A class of medication that is commonly used to treat conditions such as incontinence, depression, and gastrointestinal disorders has been linked with an increased risk of getting dementia up to twenty years later.
In what is considered to be the largest study to date on the alleged link, researchers are encouraging doctors to seriously reconsider their options when it comes to choices of treatment.
The medical records of more than 300,000 individuals over the age of 65 were collected by an international team of researchers, a sample that includes close to 50,000 patients diagnosed with dementia. More than 27 million prescriptions for some form of anticholinergic medication were found among the records.
On analyzing these figures, the researchers found the proportion was skewed towards those with dementia, with 35% of those with the condition having been prescribed at least one anticholinergic fifteen to twenty years in the past.
In comparison, just 30% of those without dementia had a prescription. The numbers might seem close, but the difference is significant enough to warrant concern.
Noll L. Campbell, a pharmacologist from Purdue University in the U.S., says that, “anticholinergics, medications that block acetylcholine, a nervous system neurotransmitter, have previously been implicated as a potential cause of cognitive impairment.
The neurotransmitter plays a key role in the body’s neuromuscular communications, making it a choice target for a wide range of conditions that affect everything from fine motor skills to bladder control.
Having so many jobs to carry out means that a medication that beneficially interferes with one of the neurotransmitter’s tasks will no doubt have some undesired effect elsewhere. Doctors need to weigh these pros and cons when providing patients with prescriptions – having solid data like this will help them to make better choices in future.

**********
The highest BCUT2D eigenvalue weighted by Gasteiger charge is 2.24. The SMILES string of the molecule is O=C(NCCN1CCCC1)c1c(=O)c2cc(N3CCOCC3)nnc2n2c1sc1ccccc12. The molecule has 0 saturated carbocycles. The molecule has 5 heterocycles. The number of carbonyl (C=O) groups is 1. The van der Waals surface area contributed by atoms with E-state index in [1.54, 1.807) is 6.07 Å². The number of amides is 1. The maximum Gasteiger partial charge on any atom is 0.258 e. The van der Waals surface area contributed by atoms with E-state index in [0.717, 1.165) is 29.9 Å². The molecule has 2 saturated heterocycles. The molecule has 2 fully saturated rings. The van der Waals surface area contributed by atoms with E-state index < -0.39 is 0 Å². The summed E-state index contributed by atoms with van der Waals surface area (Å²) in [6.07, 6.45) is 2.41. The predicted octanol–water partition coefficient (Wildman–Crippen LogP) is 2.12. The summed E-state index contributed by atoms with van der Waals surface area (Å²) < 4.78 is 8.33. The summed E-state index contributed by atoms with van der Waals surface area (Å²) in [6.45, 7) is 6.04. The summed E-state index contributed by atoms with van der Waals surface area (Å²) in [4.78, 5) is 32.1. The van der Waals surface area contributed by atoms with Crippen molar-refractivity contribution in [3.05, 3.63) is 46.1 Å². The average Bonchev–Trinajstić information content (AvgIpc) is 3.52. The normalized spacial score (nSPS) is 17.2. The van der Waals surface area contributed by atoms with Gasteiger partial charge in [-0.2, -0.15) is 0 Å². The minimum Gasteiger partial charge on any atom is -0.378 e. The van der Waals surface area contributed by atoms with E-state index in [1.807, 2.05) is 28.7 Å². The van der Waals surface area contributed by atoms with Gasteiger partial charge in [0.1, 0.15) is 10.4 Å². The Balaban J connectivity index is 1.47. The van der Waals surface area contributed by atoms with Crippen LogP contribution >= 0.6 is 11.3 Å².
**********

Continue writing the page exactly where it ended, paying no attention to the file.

Malaz Boustani, a medical scientist from Indiana University, says that “physicians should review all the anticholinergic medications – including over-the-counter drugs – that patients of all ages are taking and determine safe ways to take individuals off anticholinergic medications in the interest of preserving brain health.”
While being up-to-date on the research is a positive thing that can spark important conversations between doctors and their patients, it’s important to consider the evidence in context. This means not dropping your prescription.
Chris Fox, a clinical psychiatrist from the University of East Anglia, says that “further research is needed to understand possible reasons for this link. In the meantime, I strongly advise patients with any concerns to continue taking their medicines until they have consulted their doctor or pharmacist.”
Dementia is an increasing concern in our aging society, with diagnoses set to be more than double in countries such as the United States by 2050. In its mild form, it robs individuals of memory and at its worst, it contributes to an early death.
While headway is being made on ways to diagnose it earlier, limit risks, and even limit its impact, there is still much to learn about how the brain’s cognitive functions decline with age.
We cannot rewind the clock back a decade or two for those who are currently suffering from dementia, but with this type of evidence, it’s possible to strike the right balance in treatments to limit the risk for others.